unsigned char *buf, *rbuf;
    size_t len, blen, plen;
    unsigned char tmp[13];
    br_hmac_context hc;

    buf = data;
    len = *data_len;
    blen = cc->bc.vtable->block_size;

    /*
     * If using TLS 1.0, with more than one byte of plaintext, and
     * the record is application data, then we need to compute
     * a "split". We do not perform the split on other record types
     * because it turned out that some existing, deployed
     * implementations of SSL/TLS do not tolerate the splitting of
     * some message types (in particular the Finished message).
     *
     * If using TLS 1.1+, then there is an explicit IV. We produce
     * that IV by adding an extra initial plaintext block, whose
     * value is computed with HMAC over the record sequence number.
     */
    if (cc->explicit_IV) {
        /*
         * We use here the fact that all the HMAC variants we
         * support can produce at least 16 bytes, while all the
         * block ciphers we support have blocks of no more than
         * 16 bytes. Thus, we can always truncate the HMAC output
         * down to the block size.
         */
        br_enc64be(tmp, cc->seq);
        br_hmac_init(&hc, &cc->mac, blen);
        br_hmac_update(&hc, tmp, 8);
        br_hmac_out(&hc, buf - blen);
        rbuf = buf - blen - 5;
    } else {
        if (len > 1 && record_type == BR_SSL_APPLICATION_DATA) {
            /*
             * To do the split, we use a recursive invocation;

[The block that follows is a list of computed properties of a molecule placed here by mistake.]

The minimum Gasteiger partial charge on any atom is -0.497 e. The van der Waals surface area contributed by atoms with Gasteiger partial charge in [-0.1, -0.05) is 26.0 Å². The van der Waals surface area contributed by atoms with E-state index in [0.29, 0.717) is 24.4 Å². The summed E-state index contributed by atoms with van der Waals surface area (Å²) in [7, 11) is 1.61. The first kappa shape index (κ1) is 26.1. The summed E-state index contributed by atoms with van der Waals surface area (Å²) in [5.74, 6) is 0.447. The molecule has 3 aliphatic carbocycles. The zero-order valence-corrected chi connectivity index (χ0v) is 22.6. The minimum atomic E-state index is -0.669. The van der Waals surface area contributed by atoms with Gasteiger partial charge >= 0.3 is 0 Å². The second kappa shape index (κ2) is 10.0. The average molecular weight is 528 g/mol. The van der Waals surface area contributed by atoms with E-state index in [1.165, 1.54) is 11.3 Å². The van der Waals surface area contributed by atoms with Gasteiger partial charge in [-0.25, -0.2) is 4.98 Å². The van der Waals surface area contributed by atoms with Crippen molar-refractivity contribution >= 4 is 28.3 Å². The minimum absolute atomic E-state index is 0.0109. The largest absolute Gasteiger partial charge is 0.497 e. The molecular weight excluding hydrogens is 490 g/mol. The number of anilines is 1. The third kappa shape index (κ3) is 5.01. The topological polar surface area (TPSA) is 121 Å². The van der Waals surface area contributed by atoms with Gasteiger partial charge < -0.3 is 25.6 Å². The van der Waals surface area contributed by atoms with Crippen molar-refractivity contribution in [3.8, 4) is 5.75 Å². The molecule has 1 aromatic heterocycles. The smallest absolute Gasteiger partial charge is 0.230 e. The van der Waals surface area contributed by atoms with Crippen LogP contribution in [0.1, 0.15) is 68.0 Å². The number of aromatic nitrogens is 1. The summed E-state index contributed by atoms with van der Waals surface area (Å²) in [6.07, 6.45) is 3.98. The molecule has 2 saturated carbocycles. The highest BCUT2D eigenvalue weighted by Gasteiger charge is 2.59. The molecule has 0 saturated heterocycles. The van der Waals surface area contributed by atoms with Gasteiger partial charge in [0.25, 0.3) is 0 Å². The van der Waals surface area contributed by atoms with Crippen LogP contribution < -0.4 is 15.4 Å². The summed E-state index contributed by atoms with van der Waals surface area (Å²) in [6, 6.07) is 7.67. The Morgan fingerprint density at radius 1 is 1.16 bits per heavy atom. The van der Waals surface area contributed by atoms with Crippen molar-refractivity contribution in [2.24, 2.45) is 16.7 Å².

* since we only give one byte to the inner call,
             * the recursion stops there.
             *
             * We need to compute the exact size of the extra
             * record, so that the two resulting records end up
             * being sequential in RAM.
             *
             * We use here the fact that cbc_max_plaintext()
             * adjusted the start offset to leave room for the
             * initial fragment.
             */
            size_t xlen;

            rbuf = buf - 4 - ((cc->mac_len + blen + 1) & ~(blen - 1));
            rbuf[0] = buf[0];
            xlen = 1;
            rbuf = cbc_encrypt(cc, record_type, version, rbuf, &xlen);
            buf ++;
            len --;
        } else {
            rbuf = buf - 5;
        }
    }

    /*
     * Compute MAC.
     */
    br_enc64be(tmp, cc->seq ++);
    tmp[8] = record_type;
    br_enc16be(tmp + 9, version);
    br_enc16be(tmp + 11, len);
    br_hmac_init(&hc, &cc->mac, cc->mac_len);
    br_hmac_update(&hc, tmp, 13);
    br_hmac_update(&hc, buf, len);
    br_hmac_out(&hc, buf + len);
    len += cc->mac_len;

    /*
     * Add padding.
     */
    plen = blen - (len & (blen - 1));
    memset(buf + len, (unsigned)plen - 1, plen);
    len += plen;

    /*
     * If an explicit IV is used, the corresponding extra block was
     * already put in place earlier; we just have to account for it
     * here.
     */
    if (cc->explicit_IV) {
        buf -= blen;
        len += blen;
    }

    /*
     * Encrypt the whole thing. If there is an explicit IV, we also
     * encrypt it, which is fine (encryption of a uniformly random
     * block is still a uniformly random block).
     */
    cc->bc.vtable->run(&cc->bc.vtable, cc->iv, buf, len);

    /*
     * Add the header and return.
     */
    buf[-5] = record_type;
    br_enc16be(buf - 4, version);
    br_enc16be(buf - 2, len);
    *data_len = (size_t)((buf + len) - rbuf);
    return rbuf;
}

Note that this does not protect the very first byte we send. Is this an issue? Not for browsers. But the next time you encounter this in a different setting, think about it.